Hispanic Worker Dies After Being Hit With a Projectile From a Nearby Commercial Lawnmower—North Carolina
NIOSH FACE Report 2013-04
March 31, 2016
On April 17, 2013, a 30-year-old male Hispanic lawn care worker was injured when struck in the head by a metal projectile from a coworker’s lawn mower. He died on April 18, 2013, from his injuries. The lawn care worker was trimming approximately 25 feet away from his coworker when the coworker ran over a pet tie-out stake with a lawn mower. The mower sheared off part of the stake, creating a projectile that struck the lawn care worker on the side of the head. The medical examiner identified the cause of death as blunt force trauma to the head.
Key contributing factors identified in this investigation include:
- Yard fixtures and debris present during mowing operations.
- Lawn mower discharge deflector facing toward individuals working nearby.
NIOSH investigators concluded that, to help prevent similar occurrences, employers should:
- Require a thorough examination of the work area for debris and fixtures before lawn mowing and require employees to flag or mark objects that cannot be removed.
- Implement a comprehensive safe work practice for lawn care as mentioned in the operating manual for the lawn care machinery (i.e., not pointing the discharge toward any persons or buildings and maintaining a safe distance away from others operating lawn care equipment).
- Consider adding a mulching chute attachment to lawn mowers to catch any potential projectiles.
Additionally, manufacturers of yard fixtures should:
- Consider using bright colors or flags to increase the visibility of yard fixtures, such as metal pet tie-out stakes placed in the ground.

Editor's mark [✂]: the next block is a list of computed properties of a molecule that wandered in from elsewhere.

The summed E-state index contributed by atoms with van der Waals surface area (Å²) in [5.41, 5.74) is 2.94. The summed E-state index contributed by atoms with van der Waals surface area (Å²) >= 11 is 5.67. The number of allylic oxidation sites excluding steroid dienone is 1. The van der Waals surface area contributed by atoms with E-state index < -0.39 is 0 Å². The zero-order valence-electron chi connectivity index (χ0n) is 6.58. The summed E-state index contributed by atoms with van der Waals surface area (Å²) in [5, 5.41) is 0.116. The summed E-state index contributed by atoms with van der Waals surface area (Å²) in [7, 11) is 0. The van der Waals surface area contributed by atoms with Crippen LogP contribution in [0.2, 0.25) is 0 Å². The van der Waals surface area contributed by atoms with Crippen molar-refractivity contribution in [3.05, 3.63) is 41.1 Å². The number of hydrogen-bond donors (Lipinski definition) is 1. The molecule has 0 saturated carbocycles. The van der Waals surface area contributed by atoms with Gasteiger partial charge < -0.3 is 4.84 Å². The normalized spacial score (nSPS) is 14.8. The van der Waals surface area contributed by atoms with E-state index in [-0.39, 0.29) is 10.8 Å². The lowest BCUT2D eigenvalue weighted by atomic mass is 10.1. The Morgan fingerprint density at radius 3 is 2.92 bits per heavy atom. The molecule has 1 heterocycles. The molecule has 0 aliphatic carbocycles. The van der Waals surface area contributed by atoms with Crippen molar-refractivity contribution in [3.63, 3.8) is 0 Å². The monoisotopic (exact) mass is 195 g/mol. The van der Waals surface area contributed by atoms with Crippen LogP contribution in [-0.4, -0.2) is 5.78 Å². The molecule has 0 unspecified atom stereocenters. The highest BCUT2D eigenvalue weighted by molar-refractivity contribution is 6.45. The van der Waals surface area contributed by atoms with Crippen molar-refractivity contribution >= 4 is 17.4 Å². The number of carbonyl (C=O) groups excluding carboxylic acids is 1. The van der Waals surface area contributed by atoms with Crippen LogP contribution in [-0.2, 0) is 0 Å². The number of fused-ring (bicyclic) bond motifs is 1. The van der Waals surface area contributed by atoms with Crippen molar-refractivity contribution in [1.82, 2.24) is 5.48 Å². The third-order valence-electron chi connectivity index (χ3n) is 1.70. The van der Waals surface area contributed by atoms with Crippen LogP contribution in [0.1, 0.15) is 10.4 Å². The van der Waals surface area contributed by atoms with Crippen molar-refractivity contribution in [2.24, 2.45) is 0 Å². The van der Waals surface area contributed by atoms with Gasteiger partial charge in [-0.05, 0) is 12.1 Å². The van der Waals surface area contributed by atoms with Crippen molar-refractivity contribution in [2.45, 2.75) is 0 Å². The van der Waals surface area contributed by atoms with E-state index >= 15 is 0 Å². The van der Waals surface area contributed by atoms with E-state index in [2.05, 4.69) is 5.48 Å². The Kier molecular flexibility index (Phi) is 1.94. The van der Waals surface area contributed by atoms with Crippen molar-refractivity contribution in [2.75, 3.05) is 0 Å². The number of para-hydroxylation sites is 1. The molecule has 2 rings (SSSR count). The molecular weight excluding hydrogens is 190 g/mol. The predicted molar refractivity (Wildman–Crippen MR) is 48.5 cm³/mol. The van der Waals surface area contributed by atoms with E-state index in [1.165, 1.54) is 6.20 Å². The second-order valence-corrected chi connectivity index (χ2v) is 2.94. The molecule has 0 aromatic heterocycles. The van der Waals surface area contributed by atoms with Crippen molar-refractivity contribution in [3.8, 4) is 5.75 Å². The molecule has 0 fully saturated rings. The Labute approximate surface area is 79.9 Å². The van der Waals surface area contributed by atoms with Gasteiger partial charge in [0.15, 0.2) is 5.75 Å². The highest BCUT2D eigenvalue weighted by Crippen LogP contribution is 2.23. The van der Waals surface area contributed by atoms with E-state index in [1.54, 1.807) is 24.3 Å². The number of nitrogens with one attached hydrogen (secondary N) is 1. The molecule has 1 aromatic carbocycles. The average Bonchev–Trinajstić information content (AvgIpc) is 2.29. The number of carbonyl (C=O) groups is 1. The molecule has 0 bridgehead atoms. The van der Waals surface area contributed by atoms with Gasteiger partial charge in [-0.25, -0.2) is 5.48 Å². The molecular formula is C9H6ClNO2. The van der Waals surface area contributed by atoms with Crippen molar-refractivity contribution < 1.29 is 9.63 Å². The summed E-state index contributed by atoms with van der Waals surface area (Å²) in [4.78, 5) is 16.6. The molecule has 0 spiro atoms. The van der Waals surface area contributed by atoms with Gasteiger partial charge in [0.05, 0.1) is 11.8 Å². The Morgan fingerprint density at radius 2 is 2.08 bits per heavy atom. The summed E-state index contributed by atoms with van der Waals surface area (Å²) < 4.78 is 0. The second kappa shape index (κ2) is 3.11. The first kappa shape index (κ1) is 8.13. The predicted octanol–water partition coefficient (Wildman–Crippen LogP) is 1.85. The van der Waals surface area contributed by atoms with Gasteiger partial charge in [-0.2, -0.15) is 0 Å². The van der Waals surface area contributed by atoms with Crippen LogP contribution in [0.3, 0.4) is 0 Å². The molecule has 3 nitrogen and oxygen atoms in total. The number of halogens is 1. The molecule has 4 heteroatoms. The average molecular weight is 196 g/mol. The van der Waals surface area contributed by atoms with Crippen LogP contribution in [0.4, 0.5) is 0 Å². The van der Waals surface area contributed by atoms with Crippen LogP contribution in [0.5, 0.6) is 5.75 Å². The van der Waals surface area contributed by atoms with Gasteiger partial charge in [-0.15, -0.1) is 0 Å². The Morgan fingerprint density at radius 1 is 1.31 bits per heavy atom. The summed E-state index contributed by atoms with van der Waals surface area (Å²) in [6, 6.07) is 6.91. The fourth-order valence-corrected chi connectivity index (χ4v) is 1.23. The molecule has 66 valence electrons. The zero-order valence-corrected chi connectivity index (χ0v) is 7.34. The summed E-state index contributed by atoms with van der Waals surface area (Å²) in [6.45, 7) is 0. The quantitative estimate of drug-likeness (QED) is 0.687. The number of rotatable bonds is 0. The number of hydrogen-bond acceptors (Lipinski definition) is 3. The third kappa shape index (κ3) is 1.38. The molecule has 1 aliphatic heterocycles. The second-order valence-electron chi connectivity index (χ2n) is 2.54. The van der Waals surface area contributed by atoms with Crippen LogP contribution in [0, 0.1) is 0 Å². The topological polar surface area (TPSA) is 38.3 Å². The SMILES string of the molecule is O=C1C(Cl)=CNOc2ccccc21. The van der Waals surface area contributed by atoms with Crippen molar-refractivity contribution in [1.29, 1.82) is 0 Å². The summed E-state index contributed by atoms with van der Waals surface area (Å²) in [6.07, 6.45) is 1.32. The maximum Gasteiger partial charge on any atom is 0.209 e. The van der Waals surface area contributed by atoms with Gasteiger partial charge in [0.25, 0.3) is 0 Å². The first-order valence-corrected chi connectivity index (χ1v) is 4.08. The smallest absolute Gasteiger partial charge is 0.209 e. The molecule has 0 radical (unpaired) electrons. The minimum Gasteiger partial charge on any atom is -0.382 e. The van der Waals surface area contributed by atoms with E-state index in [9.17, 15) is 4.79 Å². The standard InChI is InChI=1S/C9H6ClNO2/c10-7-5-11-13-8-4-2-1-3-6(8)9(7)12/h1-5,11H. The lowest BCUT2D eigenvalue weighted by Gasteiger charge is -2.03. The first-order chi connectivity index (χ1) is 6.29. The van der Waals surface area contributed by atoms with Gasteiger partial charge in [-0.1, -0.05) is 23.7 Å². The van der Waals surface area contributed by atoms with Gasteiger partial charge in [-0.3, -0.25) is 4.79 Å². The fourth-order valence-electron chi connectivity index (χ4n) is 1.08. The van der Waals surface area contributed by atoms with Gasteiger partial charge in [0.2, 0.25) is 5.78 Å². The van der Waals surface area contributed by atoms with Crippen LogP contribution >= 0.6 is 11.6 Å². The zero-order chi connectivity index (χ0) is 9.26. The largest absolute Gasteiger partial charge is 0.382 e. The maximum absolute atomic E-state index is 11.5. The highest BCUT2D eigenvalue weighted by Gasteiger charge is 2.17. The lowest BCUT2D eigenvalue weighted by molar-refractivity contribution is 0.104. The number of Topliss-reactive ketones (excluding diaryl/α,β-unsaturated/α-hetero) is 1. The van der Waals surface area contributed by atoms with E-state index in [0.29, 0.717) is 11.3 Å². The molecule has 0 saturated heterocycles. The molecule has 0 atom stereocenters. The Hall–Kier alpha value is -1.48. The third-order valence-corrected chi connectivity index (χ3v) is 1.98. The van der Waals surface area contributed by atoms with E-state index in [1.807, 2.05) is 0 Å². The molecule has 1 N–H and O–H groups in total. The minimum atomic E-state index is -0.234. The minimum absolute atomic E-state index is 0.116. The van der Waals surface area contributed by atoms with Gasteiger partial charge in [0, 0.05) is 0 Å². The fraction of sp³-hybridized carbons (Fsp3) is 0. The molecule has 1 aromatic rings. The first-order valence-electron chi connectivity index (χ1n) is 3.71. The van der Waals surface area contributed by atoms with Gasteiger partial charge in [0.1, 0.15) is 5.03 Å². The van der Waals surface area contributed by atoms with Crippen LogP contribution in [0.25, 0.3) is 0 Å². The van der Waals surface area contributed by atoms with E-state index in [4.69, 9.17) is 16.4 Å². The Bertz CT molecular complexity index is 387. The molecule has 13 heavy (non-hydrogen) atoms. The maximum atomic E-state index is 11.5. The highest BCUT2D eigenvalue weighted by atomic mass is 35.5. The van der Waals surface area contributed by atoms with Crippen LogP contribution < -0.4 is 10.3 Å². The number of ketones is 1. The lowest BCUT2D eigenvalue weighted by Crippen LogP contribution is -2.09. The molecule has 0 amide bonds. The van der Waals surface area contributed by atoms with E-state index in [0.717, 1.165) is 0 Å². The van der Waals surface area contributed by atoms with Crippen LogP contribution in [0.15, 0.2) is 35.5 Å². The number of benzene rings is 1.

Additionally, homeowners should:
- Remove pet tie-out stakes when they are not in use or purchase a tie-out stake that can be easily removed prior to lawn maintenance.
The National Institute for Occupational Safety and Health (NIOSH), an institute within the Centers for Disease Control and Prevention (CDC), is the federal agency responsible for conducting research and making recommendations for the prevention of work-related injury and illness. In 1982, NIOSH initiated the Fatality Assessment and Control Evaluation (FACE) Program. FACE examines the circumstances of targeted causes of traumatic occupational fatalities so that safety professionals, researchers, employers, trainers, and workers can learn from these incidents. The primary goal of these investigations is for NIOSH to make recommendations to prevent similar occurrences. These NIOSH investigations are intended to reduce or prevent occupational deaths and are completely separate from the rulemaking, enforcement and inspection activities of any other federal or state agency. Under the FACE program, NIOSH investigators interview persons with knowledge of the incident and review available records to develop a description of the conditions and circumstances leading to the deaths in order to provide a context for the agency’s recommendations. The NIOSH summary of these conditions and circumstances in its reports is not intended as a legal statement of facts. This summary, as well as the conclusions and recommendations made by NIOSH, should not be used for the purpose of litigation or the adjudication of any claim. For further information, visit the program website at www.cdc.gov/niosh/face/ or call toll free at 1-800-CDC-INFO (1-800-232-4636).